At Guthman’s Americana, a NY military helmet from the War of 1812 was yours for the asking at $6,000, while you could also buy a Canadian Indian octopus beaded bag, 1800-20, for $12,500. Didier Aaron, Paris and NY, had an interesting 1880 straw composition with painted cut out faces, French, inscribed ‘FGB’ and $5,000. Taylor B. Williams of Chicago displayed a miniature Hepplewhite chest of drawers, American, 1820, at $3,200. Colwill-McGehee had a white cast iron umbrella stand by Wm. Fiske, NY, for $3,250, and three Wedgwood style bough pots attributed to Daniel Steel of Burstin at $6,850. There was an 1870’s rococo revival cast metal lacey looking bench for $3,500, offered by John Newcomer, Funkstown, MD. At Joan Mirviss, NY, dealer in orientalia, there was a signed 6 panel Japanese screen, 1850, for $8,000 and a pair of 17th century yokeneck Chinese chairs for $34,000.
At Devenish there was a reason to pause and reflect on a marquetry inlaid pair of English commodes, attributed to Chippendale, that could be yours if you happened to have $1,600,000. By comparison, his Regence étagère was a steal at $300,000. If you were really bargain hunting, you might have picked up one of Stephanie Hoppen’s antique bookplates listed in the low hundred or framed displays of casts of antique seals in the $2,500 range. She’s a London dealer.
At Hastings House antiques, NY, an imperial court lady’s hardstone inlaid collar was available for $11,400 and a garden sculpture of a wolfhound for $21,000. Ed Handy of San Francisco offered a pair of Louis XIV stone dolphins, circa 1700, for $3,800. At Hyde Park Antiques there was a famille rose Chinese Export bowl, delicately painted with mythological designs, at $36,000 and a John Opie double bed from the 18th century for $24,000. A Los Angeles dealer, Quatrain, had a large coromandel screen, Kang Hsi, for $225,000.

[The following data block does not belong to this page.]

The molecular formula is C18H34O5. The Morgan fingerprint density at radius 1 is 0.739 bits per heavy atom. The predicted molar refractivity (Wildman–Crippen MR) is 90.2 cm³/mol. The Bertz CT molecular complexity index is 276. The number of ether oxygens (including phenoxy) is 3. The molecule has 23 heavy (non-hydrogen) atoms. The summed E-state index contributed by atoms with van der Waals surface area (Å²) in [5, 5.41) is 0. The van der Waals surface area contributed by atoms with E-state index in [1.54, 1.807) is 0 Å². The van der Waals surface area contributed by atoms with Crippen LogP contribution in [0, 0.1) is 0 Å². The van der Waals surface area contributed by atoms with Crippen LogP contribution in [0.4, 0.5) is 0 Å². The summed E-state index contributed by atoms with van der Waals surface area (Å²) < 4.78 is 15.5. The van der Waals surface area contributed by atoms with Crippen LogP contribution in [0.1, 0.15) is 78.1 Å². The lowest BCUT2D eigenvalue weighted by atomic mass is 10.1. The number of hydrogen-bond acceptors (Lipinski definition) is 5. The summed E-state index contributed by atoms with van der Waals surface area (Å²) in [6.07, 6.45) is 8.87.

The seven dealers who were not invited to return to the WAS were Antique Porcelain Co., Lillian Blankley Cogan, Hobart House, Jesse Caldwell Leatherwood, Michal Ottin, Ltd., Jack Partridge and York House. The five who resigned were Doris Leslie Blau, Richard Feigen, Chris Jussel, Deanne D. Levinson and Elinor Merrell.
Some of the more grand items in the sow were in the booth of Bernard Baruch Steinitz of Paris who displayed his furnishings within a room paneled in an interior from a former Rothschild home, for sale in the $2 million range.
With the advent of the International Antique Dealer’s Show there will be increasing pressure on the WAS to undertake a vetting process. Without that, it runs the risk of being known as a “decorator’s show” while the English group may be the place to go for “museum quality” material. Although most of the dealers at WAS have opposed vetting members of the National Antique and Art Dealers Association of America, who introduced a sort of vetting procedure in1985 but were forced to drop it, are still pushing for the procedure. Without vetting the WAS will never be taken totally seriously as the epitome of antiques exhibitions in the USA, nor will it deserve to be.
Elin Lake Ewald, ASA, serves as a Member of the Board of Directors and Editor of the Newsletter of the New York Chapter of ASA. She is a member, Panel of Arbitrators, American Arbitration Association, and is listed in WHO’S WHO IN AMERICAN ART. Ms. Ewald, President of O’Toole-Ewald Art Associates, Inc., specializes in damage/loss/fraud cases involving fine and decorative art. For several years she has written a monthly newsletter on the art market.